The phantom load menace
City of Chico challenges residents to cut ever-increasing energy use
Since the formation of the Sustainability Task Force in 2007, the city of Chico has tracked significant decreases in the community’s use of fuel and natural gas. What hasn’t gone down is energy consumption. In fact, though the city’s population has increased by 10 percent in the past decade, energy usage has grown by 20 percent.
“Chico isn’t bad compared to other cities; it’s normal—and that’s the real problem,” said task force chair Mark Stemen, a Chico State geology professor and board member for watchdog group Butte Environmental Council.
The Sustainability Task Force was formed as part of the U.S. Conference of Mayors’ Climate Protection Agreement, and one of its primary duties is the implementation of the city’s Climate Action Plan, which aims to reduce greenhouse gases to 25 percent below 2005 levels by the year 2020. To that end, the task force has helped the city develop bicycling, solar power and other infrastructure, community gardens and more. This month, through a partnership with North Valley Energy Watch, the Chico Chamber of Commerce and CN&R, the task force launched the Million Watt Challenge, a community outreach and education campaign to cut energy usage.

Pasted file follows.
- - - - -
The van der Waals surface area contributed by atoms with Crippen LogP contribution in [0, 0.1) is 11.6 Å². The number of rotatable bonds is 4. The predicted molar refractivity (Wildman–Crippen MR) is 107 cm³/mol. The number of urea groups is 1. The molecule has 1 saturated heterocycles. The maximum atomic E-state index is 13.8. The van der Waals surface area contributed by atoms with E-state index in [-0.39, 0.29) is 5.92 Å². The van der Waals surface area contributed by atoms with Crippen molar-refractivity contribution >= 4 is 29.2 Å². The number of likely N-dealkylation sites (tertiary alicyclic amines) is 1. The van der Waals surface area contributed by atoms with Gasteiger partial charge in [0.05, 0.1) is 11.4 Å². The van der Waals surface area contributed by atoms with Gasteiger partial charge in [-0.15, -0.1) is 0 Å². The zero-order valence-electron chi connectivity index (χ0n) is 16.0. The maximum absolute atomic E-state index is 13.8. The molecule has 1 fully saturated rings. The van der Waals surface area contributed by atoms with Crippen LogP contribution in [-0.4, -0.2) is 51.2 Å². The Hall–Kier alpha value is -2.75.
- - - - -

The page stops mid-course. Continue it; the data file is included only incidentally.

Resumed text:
During a recent interview, Stemen explained the upsurge in local energy use is on par with national averages, even though that may seem counter-intuitive in an era of clean energy advancements, stricter regulations and green-tech everything. One of the primary reasons energy consumption continues to outpace population growth, he said, hits closer to home than most people realize.
“It’s not our hard-wired use anymore, because we have building codes that require greater efficiency, and energy-saving furnaces and other large appliances,” he said. “Now, it’s our plug load—we’re a plugged-in society but we don’t think about the energy strain of everything we plug in.
“It’s not something we see, like lights where you can flip a switch, so most of us don’t think about the fact that all of those power tranfusers and plug-in devices are using electricity even when they’re not on,” he said, adding the phenomenon is commonly referred to as “phantom load.”